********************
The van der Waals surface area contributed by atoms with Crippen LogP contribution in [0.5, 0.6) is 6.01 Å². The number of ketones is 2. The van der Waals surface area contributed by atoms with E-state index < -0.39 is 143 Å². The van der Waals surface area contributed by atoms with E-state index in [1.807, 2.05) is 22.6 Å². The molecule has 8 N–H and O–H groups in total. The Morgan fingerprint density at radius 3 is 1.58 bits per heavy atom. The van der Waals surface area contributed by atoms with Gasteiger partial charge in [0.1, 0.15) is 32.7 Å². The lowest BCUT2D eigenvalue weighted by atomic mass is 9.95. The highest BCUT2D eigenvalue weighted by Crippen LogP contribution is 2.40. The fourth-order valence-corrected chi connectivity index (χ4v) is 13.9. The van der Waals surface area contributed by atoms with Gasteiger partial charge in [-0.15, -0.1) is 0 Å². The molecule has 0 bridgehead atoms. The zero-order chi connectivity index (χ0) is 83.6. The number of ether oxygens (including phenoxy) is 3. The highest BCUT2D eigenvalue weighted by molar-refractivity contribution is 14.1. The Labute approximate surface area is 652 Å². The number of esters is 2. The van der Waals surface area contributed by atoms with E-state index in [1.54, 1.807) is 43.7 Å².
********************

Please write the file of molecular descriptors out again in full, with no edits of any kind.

The van der Waals surface area contributed by atoms with Crippen LogP contribution in [0.5, 0.6) is 6.01 Å². The number of ketones is 2. The van der Waals surface area contributed by atoms with E-state index < -0.39 is 143 Å². The van der Waals surface area contributed by atoms with E-state index in [1.807, 2.05) is 22.6 Å². The molecule has 8 N–H and O–H groups in total. The Morgan fingerprint density at radius 3 is 1.58 bits per heavy atom. The van der Waals surface area contributed by atoms with Gasteiger partial charge in [0.1, 0.15) is 32.7 Å². The lowest BCUT2D eigenvalue weighted by atomic mass is 9.95. The highest BCUT2D eigenvalue weighted by Crippen LogP contribution is 2.40. The fourth-order valence-corrected chi connectivity index (χ4v) is 13.9. The van der Waals surface area contributed by atoms with Gasteiger partial charge in [-0.15, -0.1) is 0 Å². The molecule has 0 bridgehead atoms. The zero-order chi connectivity index (χ0) is 83.6. The number of ether oxygens (including phenoxy) is 3. The highest BCUT2D eigenvalue weighted by molar-refractivity contribution is 14.1. The Labute approximate surface area is 652 Å². The number of esters is 2. The van der Waals surface area contributed by atoms with E-state index in [1.54, 1.807) is 43.7 Å².